They could only do so much for me, and I’d still hit frustrating brick walls when I tried to make my voice sound ‘good’, ‘smooth’, etc. I was basically obsessed with getting the cleanest, smoothest sound I could attain that had no flaws and that everyone could appreciate, and somewhere along the way, I became unhappy.

Singing (and playing music in general) became no fun. I started to lose interest in it, because it became yet another frustrating creative pursuit I wanted to master but just couldn’t. Then, a suggestion came to me from within: stop caring what it sounds like.

Just play the music, sing the songs, and enjoy yourself.

The best thing a musician can do is relax the mind, enjoy the music and cut loose. I could dance around like a fool while I sang. I could access that animal aspect of my consciousness that isn’t quite ‘enlightened’ but knows how to have a good time within healthy, balanced perimeters.

And, most importantly, I could stop trying so hard to be ‘good’.

No matter how hard we try, we’ll always fall short of some people’s expectations and surpass the expectations of others, so we don’t need to strive so hard to be good. I’m starting to think that the secret to life and anything creative we want to do is to diminish the ego’s influence and simply enjoy ourselves.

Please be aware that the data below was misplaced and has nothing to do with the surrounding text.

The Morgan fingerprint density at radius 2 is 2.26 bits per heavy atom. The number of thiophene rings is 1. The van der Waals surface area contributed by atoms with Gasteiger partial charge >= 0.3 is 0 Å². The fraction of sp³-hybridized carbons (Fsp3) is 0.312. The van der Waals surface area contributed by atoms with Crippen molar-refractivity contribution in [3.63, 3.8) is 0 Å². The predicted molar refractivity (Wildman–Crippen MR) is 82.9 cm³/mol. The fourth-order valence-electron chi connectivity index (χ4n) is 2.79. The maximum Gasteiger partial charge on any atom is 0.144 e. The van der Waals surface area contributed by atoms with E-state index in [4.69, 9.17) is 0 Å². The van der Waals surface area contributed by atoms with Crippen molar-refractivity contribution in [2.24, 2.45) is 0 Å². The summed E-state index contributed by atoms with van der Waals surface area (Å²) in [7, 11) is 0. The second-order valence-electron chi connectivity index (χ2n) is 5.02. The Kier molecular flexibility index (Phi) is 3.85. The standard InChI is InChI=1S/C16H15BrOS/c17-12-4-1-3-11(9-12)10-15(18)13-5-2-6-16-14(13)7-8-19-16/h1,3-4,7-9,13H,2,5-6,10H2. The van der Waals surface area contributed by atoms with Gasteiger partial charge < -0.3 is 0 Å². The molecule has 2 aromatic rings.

It might seem irresponsible, but in terms of our spirituality and our general enjoyment of life, I think it’s the most important and responsible thing we can do. We owe it to ourselves to have fun on this evolving planet, and we can’t have fun if we waste our time and energy worrying how we look, how we sound or how others perceive us.

Even if it makes me look ridiculous, I’m ready to have fun. With everything I do, I want to approach it from a place of heart-centeredness and let any mind-driven worries or concerns fall away. The world would be a much better place if everyone could do this, and spiritually minded people should be the first ones to embrace this kind of mindset.